Acting director, Office of Analysis and Evaluation, Office of Water Regulations and Standards, U.S. Environmental Protection Agency, Washington, DC,
Pages: 6 Published: Jan 1985
Implementation of the Clean Water Act started with development of water pollution controls using the tools of engineering and mathematical modeling. As implementation of the act has evolved, however, we have come to recognize the importance of toxic pollutants and that we need new and different methods, toxicological methods, to analyze toxic pollution and to set cost-effective toxic effluent controls. To deal with this new challenge, we have over the past year begun to put together an approach for regulating toxic effluents. Although a regulatory policy is now in place, implementation of that policy is just beginning. We have little experience in using toxicological methods and tests for regulating effluents, yet we need to make this new regulatory approach work. We need the help of the scientific community of toxicologists, and we need it now—to develop toxicological tools that can be used in the cost-effective analysis and control of toxic water pollution.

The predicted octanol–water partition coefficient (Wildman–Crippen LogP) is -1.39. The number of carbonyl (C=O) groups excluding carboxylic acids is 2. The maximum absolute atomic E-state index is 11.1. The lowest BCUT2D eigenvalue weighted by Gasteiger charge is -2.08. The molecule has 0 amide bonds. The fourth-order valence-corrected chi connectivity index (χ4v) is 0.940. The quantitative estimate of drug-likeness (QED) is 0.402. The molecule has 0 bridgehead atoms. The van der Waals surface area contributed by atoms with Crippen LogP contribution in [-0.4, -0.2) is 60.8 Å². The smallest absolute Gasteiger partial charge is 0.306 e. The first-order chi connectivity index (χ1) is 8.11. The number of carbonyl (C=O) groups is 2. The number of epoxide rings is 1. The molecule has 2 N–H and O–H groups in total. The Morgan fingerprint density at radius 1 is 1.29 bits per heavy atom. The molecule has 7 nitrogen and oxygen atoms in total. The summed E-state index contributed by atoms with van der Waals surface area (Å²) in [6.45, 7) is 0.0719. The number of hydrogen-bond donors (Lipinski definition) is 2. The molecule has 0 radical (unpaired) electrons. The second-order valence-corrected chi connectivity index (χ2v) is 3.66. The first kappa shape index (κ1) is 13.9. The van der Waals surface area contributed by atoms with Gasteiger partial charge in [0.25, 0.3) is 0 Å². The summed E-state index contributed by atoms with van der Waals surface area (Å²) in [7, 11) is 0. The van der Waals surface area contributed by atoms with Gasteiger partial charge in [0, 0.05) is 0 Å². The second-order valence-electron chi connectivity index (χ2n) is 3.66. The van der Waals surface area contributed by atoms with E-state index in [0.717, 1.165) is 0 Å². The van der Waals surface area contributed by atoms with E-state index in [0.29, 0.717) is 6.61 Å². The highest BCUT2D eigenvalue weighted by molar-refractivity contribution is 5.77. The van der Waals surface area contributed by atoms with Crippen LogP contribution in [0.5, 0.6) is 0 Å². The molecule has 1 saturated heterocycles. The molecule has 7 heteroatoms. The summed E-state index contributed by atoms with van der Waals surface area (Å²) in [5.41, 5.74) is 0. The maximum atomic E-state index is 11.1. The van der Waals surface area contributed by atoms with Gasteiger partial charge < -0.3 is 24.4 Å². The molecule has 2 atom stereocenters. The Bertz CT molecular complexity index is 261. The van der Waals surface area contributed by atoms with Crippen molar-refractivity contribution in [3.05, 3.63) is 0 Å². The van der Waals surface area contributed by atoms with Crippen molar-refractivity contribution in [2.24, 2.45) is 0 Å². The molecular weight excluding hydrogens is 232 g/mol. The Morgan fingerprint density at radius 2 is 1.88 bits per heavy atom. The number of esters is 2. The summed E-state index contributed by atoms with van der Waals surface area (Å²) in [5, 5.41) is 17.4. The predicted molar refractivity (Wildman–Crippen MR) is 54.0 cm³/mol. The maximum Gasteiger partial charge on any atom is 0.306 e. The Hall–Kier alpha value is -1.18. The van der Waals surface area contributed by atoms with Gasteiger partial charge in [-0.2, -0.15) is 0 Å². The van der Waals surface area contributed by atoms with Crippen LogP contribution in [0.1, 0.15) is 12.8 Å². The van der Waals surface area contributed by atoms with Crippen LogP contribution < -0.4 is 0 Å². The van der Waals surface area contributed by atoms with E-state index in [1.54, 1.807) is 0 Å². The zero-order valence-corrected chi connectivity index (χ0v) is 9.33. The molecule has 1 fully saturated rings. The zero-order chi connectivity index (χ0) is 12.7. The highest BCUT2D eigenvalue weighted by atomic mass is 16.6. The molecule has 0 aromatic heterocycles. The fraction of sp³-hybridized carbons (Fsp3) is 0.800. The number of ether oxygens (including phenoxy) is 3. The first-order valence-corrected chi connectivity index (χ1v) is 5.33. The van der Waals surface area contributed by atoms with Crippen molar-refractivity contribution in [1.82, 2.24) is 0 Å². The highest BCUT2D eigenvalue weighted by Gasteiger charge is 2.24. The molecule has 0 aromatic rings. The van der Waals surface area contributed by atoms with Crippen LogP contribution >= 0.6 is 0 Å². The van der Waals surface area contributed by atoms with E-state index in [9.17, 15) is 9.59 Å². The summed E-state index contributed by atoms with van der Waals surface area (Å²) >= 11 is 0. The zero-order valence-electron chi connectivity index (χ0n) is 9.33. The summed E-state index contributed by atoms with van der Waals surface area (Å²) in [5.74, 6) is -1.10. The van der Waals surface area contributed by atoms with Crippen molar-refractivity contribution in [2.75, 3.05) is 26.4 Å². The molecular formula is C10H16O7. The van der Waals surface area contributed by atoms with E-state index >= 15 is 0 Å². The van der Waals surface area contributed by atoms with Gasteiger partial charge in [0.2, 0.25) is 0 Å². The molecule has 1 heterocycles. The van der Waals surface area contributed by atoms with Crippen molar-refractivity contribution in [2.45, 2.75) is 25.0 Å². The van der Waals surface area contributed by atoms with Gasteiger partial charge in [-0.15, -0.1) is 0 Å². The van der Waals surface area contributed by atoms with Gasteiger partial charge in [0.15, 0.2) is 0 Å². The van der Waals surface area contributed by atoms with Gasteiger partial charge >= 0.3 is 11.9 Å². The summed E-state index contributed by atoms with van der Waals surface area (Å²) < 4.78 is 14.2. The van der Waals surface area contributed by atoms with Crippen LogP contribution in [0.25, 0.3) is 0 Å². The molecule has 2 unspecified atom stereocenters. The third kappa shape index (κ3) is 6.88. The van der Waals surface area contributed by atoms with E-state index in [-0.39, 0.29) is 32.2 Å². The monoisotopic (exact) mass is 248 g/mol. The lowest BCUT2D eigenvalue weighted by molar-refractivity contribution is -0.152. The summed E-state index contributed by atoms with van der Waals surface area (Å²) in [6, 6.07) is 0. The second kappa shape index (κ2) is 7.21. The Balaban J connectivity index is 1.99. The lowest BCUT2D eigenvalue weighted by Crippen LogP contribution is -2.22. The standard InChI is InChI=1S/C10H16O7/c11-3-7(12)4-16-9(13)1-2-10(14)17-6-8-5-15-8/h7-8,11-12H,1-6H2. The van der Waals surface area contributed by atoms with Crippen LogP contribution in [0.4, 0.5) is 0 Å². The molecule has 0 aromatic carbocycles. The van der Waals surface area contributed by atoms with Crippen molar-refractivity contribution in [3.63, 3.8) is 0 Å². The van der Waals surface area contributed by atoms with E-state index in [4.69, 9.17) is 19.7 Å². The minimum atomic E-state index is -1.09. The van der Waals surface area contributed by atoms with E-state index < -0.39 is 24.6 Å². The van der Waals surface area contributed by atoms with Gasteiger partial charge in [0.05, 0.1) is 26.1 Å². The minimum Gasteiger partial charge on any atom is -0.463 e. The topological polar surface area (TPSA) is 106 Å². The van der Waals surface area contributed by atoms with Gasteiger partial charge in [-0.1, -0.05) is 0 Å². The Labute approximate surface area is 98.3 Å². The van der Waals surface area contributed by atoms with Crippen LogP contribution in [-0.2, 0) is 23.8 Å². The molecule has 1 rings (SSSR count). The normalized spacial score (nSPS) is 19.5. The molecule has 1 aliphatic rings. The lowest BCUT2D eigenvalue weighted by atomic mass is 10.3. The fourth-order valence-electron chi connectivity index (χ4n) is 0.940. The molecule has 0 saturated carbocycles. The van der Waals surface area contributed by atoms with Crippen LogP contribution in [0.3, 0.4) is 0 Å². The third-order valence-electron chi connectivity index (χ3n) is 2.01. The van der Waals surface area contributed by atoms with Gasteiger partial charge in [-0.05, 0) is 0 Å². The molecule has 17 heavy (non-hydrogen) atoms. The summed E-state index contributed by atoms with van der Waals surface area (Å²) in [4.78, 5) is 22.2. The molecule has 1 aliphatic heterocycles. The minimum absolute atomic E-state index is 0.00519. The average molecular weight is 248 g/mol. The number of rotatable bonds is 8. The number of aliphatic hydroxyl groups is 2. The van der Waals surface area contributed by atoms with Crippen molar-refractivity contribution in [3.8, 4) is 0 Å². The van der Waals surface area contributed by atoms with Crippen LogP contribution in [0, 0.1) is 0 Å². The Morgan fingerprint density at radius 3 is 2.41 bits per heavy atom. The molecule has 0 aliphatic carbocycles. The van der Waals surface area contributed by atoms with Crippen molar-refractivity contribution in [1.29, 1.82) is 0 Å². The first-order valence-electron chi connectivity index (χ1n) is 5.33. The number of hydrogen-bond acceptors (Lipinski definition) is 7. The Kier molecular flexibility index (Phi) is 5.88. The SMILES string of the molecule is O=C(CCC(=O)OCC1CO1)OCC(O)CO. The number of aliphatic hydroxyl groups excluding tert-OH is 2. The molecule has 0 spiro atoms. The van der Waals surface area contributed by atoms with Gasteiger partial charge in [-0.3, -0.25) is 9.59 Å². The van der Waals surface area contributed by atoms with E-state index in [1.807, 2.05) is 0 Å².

water, effluents, pollution, regulations, toxicity, toxicology, tests, methods, biological surveys, control, technology
Paper ID: STP33561S